6. I have been thinking about lots of these things recently...
    especially how no matter how much i dont want to think about Ds, it stares me right at the face, right after Ethan... and people who might be fed up with my "over reacting" but they have not an ounce of knowledge what goes through my heart and mind each second of my life... I've said before, if they had a child like ours, they would be dancing to the same beat...

  7. I get that "is he downs" crap everytime we leave the house!! I just look at them and give them my "ur a dumbass" look and say, "nope, he is AAsher. He haaaassss Down syndrome, but there is nothing downs about that."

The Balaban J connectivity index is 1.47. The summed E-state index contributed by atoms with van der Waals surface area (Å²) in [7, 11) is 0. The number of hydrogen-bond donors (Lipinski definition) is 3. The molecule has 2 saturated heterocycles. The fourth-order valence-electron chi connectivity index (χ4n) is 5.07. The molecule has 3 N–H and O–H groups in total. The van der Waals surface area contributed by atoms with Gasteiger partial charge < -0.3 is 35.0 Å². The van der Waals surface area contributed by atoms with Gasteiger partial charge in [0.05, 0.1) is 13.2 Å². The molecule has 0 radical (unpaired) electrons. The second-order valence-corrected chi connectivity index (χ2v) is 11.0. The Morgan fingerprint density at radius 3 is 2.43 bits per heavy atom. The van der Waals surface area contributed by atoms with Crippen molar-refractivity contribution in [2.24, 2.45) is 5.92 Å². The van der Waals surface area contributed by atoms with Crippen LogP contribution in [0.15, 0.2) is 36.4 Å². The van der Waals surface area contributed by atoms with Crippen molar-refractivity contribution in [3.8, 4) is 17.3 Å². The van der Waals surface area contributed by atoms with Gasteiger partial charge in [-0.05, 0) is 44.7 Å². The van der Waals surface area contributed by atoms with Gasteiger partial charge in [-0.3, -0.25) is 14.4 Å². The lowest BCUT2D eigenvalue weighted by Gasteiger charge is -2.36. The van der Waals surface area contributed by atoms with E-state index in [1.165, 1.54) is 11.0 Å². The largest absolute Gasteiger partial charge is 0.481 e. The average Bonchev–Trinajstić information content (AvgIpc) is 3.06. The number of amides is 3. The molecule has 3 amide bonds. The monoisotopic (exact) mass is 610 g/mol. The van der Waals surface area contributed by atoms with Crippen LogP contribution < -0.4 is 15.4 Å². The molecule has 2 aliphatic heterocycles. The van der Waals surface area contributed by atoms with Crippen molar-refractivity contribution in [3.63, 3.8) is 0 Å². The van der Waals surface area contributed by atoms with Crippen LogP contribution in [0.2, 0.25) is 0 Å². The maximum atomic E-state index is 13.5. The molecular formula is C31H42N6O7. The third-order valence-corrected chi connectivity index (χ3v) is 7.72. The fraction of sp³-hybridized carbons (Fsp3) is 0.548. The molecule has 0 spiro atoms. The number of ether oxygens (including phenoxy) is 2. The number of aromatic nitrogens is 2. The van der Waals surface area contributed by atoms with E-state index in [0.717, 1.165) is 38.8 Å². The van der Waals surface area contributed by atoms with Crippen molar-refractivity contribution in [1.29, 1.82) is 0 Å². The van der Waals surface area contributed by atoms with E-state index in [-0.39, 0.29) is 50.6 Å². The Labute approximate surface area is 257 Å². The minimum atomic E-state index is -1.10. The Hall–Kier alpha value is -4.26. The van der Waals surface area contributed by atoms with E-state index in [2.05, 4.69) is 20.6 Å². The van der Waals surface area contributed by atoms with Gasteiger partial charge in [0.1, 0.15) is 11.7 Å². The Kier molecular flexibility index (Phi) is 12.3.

Over reacting???? I think not! It's ignorance and unwillingness to take blame that I can't stand!! You better believe I point out to people that say such things and do you know that 9 out of 10 try to convince ME that it's OK!! What?????? I have lost many people that I thought were my friends because of statements like these. If they can't see how hurtful their words are and change, then we don't need them. I always make sure to let them know that they may not understand what it's like to be, or have a child or someone they love with "special needs", but that they could get hit by a car on the way home today and become a member of the "special needs" community real quick! (I really hate those two words)
    AAsher's DS diagnosis came with some thick skin and a flat out "I will tell you exactly how I feel" attitude for me.